With the unique purple heather of Walton Heath as the backdrop, the AIG Women’s Open proved a fitting conclusion to an exciting 2023 major championship season on the LPGA Tour.
Lilia Vu solidified her place as a superstar in the game, becoming the first American woman since Juli Inkster in 1999 to win multiple majors in the same season. Her victory pushed her to No. 1 in the Rolex Women’s World Golf Rankings, making her just the fourth American player to ascend to the top spot since its inception nearly 20 years ago.
Lilia lights it up
While Vu’s ball striking was tremendous (she ranked second in the field in strokes gained tee-to-green), it was her putting that pushed her from contender to champion on the weekend. Vu gained 7.66 strokes on the greens alone in the final two rounds, including a field-best 5.51 on Sunday. Lilia made 11 one-putts in the final round, three more than any other player.
That strong putting was vital in helping her keep bogeys off the scorecard, as she ranked first for the week in both scrambling and bogey avoidance. When Vu has had her putting stroke dialed in this season, she’s been literally impossible to beat. Three times in 2023, Vu has ranked in the top 10 in a tournament field in strokes gained putting. In all three of those tournaments, she went on to win. In the final round alone of her three wins this season, she’s gained more than 14.5 shots on the field with her putter.
The heather at Walton Heath made for a beautiful setting, sure, but things got ugly fast when players found themselves trying to hit out of it. Vu managed to avoid the penalizing misses for the most part, hitting 75% of her fairways for the week, about 10% more than the field average. Vu gained more than a full stroke on the field off the tee in rounds two, three and four, and wound up ranked fourth in the field in that statistic for the championship.
Vu is typically well above the average player on longer approach shots into the green: This season on approaches from 175 to 225 yards, her average proximity is about 2.5 feet better than the LPGA Tour average. But that part of her game proved to be exceedingly important in her victory last week. Vu gained a little more than three strokes on the field with her approach play for the championship, with 86% of that total coming on approaches from 175 to 225 yards away.
Trailing by six shots entering the weekend, Vu tied the largest 36-hole comeback to win this championship since it became a major back in 2001. The great Se Ri Pak was also six back through two rounds when she won at Sunningdale in 2001. After starting the 2023 season without a win on the LPGA Tour, Vu picked up a pair of major championship victories this season. She’s the first player to enter an LPGA season winless – then win multiple majors that year – since Pak did it in 1998.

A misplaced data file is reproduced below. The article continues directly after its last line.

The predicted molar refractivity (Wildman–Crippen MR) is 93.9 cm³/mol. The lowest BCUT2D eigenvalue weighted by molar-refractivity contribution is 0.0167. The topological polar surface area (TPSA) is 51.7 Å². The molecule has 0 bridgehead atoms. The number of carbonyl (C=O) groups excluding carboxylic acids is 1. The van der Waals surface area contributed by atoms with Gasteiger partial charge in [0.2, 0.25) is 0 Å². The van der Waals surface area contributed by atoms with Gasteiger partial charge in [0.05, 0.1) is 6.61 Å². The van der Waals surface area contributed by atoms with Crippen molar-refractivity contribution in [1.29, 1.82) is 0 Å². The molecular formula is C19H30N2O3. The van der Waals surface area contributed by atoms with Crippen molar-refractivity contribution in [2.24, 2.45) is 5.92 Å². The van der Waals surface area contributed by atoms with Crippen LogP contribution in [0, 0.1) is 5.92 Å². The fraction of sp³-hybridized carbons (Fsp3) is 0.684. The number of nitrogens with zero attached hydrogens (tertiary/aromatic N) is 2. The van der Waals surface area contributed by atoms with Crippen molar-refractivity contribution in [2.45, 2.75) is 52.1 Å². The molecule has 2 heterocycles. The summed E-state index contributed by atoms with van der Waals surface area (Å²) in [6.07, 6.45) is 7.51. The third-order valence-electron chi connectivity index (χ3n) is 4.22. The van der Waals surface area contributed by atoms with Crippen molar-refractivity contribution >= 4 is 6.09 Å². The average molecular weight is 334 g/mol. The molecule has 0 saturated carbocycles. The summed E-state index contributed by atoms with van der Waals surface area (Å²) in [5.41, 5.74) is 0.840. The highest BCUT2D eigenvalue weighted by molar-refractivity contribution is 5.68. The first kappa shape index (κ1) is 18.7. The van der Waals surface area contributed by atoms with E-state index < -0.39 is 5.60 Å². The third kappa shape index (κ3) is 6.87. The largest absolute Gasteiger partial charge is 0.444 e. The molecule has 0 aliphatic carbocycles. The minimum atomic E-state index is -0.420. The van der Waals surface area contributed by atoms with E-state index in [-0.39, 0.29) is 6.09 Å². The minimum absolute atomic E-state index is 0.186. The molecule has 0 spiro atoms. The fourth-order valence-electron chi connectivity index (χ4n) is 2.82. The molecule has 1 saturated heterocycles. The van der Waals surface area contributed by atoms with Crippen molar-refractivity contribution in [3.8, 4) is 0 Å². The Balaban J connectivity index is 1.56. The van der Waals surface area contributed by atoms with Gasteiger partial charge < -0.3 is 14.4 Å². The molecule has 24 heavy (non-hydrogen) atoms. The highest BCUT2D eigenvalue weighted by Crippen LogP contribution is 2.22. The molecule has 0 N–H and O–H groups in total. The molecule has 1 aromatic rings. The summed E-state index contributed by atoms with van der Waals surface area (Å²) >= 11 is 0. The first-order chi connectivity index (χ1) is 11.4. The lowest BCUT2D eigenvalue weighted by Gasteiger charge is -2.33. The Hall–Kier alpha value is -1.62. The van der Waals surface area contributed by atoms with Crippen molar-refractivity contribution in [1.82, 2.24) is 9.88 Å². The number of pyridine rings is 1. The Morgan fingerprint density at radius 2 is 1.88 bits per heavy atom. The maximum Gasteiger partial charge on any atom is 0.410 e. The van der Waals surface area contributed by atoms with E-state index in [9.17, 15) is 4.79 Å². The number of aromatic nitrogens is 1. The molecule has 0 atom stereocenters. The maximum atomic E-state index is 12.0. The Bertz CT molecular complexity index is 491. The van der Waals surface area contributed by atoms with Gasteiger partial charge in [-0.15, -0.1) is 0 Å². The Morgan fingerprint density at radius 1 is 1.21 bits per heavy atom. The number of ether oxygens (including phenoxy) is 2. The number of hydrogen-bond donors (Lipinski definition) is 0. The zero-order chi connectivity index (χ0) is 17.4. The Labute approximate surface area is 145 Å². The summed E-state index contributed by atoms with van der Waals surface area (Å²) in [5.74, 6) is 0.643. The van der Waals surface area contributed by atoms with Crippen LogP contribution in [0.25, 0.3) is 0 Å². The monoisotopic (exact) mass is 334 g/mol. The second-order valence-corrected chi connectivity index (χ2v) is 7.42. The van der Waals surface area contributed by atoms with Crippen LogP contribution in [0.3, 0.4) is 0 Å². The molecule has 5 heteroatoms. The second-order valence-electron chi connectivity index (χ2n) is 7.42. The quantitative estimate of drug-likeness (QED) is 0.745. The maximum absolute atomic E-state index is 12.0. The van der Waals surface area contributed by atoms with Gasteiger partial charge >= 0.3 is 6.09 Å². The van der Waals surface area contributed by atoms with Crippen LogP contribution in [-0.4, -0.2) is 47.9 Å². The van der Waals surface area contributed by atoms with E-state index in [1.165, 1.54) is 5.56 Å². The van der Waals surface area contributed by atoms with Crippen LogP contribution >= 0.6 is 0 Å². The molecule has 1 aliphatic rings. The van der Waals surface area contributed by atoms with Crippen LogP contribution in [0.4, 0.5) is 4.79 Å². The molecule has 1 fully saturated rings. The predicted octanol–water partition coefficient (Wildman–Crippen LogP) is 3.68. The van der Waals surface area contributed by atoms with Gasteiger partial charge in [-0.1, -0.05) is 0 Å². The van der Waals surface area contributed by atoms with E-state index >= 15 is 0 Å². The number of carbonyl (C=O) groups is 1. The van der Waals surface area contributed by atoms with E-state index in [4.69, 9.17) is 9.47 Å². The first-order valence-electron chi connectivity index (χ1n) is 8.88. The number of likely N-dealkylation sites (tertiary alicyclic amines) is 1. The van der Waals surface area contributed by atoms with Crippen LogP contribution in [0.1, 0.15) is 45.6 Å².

When Vu tees it up for the United States in Spain next month, she will be the first player since Annika Sorenstam in 2005 to win multiple majors and compete in the Solheim Cup in the same year and join Betsy King (1990) as the only Americans to do it. Vu’s runaway six-shot victory is the largest margin by an American woman in a major championship since Cristie Kerr won the 2010 KPMG Women’s PGA Championship by a dozen strokes.
Another runner-up for Hull
Statistically speaking, Charley Hull didn’t putt poorly in last week’s final round – she gained half-a-stroke on the field on the greens Sunday. But juxtaposed to Vu, it was the biggest separator of the 54-hole co-leaders that day, with strokes gained putting accounting for five shots in the six-shot margin. Hull’s play on and around the greens was her strength over the course of the championship. The now three-time major runner-up ranked third for the week in strokes gained putting, fifth in scrambling and eighth in strokes gained around the green.
The incredible approach play Hull displayed in round three simply didn’t carry over into the final round: she led the field in strokes gained approach on Saturday, gaining 3.53 shots on the field. Sunday, she lost more than two strokes to the competition in that facet of the game. Hull is the first player to finish runner-up at the U.S. Women’s Open and AIG Women’s Open in the same season since Meg Mallon in 2000.
Red, White and Blue
This season marked the first time American players won three or more majors in an LPGA season since 2014, when Lexi Thompson, Michelle Wie and Mo Martin each won. In the eight years between, there wasn’t a single season where the United States claimed more than one major championship.
The last time the Americans headed into a Solheim Cup having won three majors that season was in 1994, when Donna Andrews, Patty Sheehan and Martha Nause each won. The U.S. team would then go to The Greenbrier in West Virginia and beat the European team soundly, 13 to 7.
The Solheim Cup is less than one month away.